Democratic gubernatorial candidate Michael Blouin says the state should spend more money to ensure every pregnant woman in Iowa gets medical care in the months before and after her baby is born. “Some woman have private insurance. Others utilitize Medicaid. Still others have no coverage at all. They do not get appropriate care and too often a chain reaction of illness and disadvantage begins,” Blouin says. “We can change this.”
Blouin cites March of Dimes statistics which indicate women who have regular pre-natal care have healthier babies, are less likely to deliver prematurely and are less likely to have other problems related to their pregnancy. Such care saves money in the long-run, according to Blouin. If he becomes governor, Blouin would also designate a person on his staff to monitor women’s and children’s health issues and he’d ask that person to search for ways to get more federal money to cover the health care expenses of Iowa’s poorest women.
As the brother of three sisters and the father of two daughters, Blouin says he has “seen the health care needs of women (his) entire life.” “Women experience a unique set of health care issues, yet the health care system is traditionally focused mostly on the health care needs and problems of men,” Blouin says. Blouin proposes doubling state spending on programs that help people stop smoking. Blouin says lung cancer is the leading cause of death in Iowa women. Blouin says the state of Iowa has a “moral responsibility” to protect the health of women.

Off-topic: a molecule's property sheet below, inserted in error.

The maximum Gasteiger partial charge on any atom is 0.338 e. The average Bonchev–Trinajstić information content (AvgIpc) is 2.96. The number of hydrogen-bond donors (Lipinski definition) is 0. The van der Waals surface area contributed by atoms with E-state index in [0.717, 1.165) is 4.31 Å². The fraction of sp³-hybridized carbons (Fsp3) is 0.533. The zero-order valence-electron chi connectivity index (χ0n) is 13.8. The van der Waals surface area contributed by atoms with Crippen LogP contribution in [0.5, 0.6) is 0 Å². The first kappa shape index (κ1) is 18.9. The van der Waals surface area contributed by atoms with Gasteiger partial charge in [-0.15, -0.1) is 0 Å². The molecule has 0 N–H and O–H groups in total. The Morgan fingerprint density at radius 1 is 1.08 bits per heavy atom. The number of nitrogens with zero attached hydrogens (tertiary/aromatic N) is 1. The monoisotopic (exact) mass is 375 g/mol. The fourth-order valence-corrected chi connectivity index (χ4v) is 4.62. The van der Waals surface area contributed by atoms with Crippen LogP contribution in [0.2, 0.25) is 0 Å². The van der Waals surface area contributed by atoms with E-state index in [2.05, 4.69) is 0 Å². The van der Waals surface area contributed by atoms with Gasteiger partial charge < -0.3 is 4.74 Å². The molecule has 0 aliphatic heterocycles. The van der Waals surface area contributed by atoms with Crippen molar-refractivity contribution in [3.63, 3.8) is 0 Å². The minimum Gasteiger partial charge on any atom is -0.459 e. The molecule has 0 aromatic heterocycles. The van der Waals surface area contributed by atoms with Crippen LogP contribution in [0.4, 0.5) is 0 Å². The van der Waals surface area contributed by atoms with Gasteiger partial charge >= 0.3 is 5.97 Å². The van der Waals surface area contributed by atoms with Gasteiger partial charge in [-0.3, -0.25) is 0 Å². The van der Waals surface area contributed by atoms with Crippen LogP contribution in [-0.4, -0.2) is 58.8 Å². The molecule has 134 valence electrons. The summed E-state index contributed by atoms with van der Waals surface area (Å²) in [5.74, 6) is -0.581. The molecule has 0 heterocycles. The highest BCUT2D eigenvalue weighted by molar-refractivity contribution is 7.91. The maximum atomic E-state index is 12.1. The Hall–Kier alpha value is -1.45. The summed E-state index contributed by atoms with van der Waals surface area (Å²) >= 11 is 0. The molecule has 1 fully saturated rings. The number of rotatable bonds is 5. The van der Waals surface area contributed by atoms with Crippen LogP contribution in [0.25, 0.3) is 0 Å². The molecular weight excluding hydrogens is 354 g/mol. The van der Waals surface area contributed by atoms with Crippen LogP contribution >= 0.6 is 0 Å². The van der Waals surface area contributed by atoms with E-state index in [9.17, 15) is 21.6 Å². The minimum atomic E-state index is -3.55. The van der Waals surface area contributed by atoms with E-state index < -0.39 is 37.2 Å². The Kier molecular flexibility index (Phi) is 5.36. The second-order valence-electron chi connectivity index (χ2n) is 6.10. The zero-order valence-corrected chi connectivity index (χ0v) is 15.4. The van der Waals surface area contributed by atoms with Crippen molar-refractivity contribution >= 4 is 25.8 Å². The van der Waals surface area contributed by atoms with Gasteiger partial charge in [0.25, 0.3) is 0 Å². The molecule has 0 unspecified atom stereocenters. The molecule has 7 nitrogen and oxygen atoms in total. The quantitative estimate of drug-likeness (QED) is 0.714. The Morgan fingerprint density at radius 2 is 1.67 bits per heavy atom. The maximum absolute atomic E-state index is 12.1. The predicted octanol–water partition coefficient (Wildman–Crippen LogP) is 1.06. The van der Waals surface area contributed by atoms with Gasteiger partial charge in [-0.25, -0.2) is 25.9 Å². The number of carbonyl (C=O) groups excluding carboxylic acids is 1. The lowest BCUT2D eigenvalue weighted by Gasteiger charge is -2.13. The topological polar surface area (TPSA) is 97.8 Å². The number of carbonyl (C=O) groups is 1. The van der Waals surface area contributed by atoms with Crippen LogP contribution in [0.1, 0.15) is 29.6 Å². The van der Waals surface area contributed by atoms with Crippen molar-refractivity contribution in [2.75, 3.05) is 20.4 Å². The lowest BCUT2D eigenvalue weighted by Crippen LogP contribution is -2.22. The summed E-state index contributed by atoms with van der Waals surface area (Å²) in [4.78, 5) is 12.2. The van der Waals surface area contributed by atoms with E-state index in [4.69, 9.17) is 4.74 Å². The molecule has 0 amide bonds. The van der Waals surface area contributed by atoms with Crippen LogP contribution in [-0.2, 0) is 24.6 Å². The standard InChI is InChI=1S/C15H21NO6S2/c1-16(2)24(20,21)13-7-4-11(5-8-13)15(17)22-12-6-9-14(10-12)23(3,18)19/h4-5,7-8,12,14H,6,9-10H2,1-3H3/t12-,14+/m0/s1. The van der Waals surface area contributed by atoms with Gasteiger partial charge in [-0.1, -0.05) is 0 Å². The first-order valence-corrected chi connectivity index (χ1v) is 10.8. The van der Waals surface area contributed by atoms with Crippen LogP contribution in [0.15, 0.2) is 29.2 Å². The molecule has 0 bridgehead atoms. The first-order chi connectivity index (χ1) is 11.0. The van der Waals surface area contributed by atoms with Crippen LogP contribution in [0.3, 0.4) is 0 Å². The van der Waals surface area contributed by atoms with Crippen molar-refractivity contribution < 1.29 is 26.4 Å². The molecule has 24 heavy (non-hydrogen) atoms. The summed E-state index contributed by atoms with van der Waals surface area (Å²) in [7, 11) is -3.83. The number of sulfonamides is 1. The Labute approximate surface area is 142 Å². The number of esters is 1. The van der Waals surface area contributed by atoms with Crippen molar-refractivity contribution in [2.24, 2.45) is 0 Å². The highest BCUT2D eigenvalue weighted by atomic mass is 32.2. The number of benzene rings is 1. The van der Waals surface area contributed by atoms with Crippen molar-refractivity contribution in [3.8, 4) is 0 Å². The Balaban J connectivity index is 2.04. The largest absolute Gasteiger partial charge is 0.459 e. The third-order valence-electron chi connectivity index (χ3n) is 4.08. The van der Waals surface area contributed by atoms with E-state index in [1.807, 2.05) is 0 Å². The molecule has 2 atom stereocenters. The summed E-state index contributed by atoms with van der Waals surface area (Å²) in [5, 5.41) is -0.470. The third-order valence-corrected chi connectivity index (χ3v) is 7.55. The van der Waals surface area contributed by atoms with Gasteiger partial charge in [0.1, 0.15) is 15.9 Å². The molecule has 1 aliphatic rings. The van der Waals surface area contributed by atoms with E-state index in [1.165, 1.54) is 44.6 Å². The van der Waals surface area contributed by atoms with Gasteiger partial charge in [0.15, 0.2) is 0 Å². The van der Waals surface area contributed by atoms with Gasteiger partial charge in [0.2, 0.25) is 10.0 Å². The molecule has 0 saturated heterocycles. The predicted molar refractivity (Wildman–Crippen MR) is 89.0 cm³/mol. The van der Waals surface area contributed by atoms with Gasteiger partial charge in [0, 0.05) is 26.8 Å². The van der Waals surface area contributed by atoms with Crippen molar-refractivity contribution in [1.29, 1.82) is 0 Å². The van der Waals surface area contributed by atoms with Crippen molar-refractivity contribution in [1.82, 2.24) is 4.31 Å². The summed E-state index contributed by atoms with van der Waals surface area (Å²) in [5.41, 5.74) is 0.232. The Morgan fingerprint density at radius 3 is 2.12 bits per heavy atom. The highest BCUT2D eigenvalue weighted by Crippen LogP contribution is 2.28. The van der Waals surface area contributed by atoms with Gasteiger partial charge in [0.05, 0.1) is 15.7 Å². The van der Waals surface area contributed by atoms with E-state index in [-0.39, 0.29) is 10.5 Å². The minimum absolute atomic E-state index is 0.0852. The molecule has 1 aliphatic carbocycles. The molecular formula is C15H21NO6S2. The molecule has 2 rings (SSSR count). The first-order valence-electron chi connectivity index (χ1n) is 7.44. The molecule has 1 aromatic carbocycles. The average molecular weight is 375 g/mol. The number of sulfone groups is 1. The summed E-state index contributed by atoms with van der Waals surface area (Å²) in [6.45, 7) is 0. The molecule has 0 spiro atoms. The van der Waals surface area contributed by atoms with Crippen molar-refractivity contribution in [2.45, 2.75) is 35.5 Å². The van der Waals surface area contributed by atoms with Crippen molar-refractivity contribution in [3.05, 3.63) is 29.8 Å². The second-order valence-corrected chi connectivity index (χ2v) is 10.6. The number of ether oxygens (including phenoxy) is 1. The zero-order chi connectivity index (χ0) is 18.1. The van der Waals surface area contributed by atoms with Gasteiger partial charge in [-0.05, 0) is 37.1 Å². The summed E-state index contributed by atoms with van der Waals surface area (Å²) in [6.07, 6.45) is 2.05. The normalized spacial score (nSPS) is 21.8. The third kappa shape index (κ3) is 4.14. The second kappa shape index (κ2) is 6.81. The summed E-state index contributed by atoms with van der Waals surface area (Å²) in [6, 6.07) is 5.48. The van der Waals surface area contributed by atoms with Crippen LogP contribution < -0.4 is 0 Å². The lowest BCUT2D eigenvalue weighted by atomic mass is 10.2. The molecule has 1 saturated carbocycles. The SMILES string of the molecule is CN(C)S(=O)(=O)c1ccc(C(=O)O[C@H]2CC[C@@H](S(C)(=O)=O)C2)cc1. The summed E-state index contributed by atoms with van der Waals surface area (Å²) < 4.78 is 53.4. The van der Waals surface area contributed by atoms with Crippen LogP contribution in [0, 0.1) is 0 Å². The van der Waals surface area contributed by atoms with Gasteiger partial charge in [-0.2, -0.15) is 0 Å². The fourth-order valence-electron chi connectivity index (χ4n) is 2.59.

Patty Judge, one of Blouin’s competitors for the Democratic party’s nomination for governor, says it appears Blouin is trying to divert attention from his opposition to abortion. “I think we all agree that pregnant women need prenatal care…but I think that the basic issue here is that women do have the right to make their own decisions about their health care,” Judge says. And Judge says that means the right to decide to have an abortion.
Blouin denies the policy statements he issued Thursday are an attempt to divert attention from his opposition to abortion. Blouin has promised not to sign any legislation that would restrict or expand access to abortion in Iowa. “My position is pretty clear. I think it’s acceptable to the vast majority of folks,” Blouin says.
Judge disagrees. “The message he’s giving about his position on women’s issues is very mixed and very unclear,” Judge says. “Does he believe that women have the right to make their own decisions about health care issues or do they not?” Judge says she’s still waiting for Blouin to give a “clear answer” to that question. In a campaign position paper, Blouin says the following: “I believe from the very core of my being in a consistent culture of life — the dignity of all life. It is at the very heart of who I am as a person and how I try to live all facets of my life. In this context, I cannot lead parallel lives, one spiritual and one secular. To ask me to do otherwise is to ask me to breathe without lungs. I also understand that our laws must be acceptable and enforceable within society. Knowing this, I choose to concentrate my efforts on where I can make a difference.”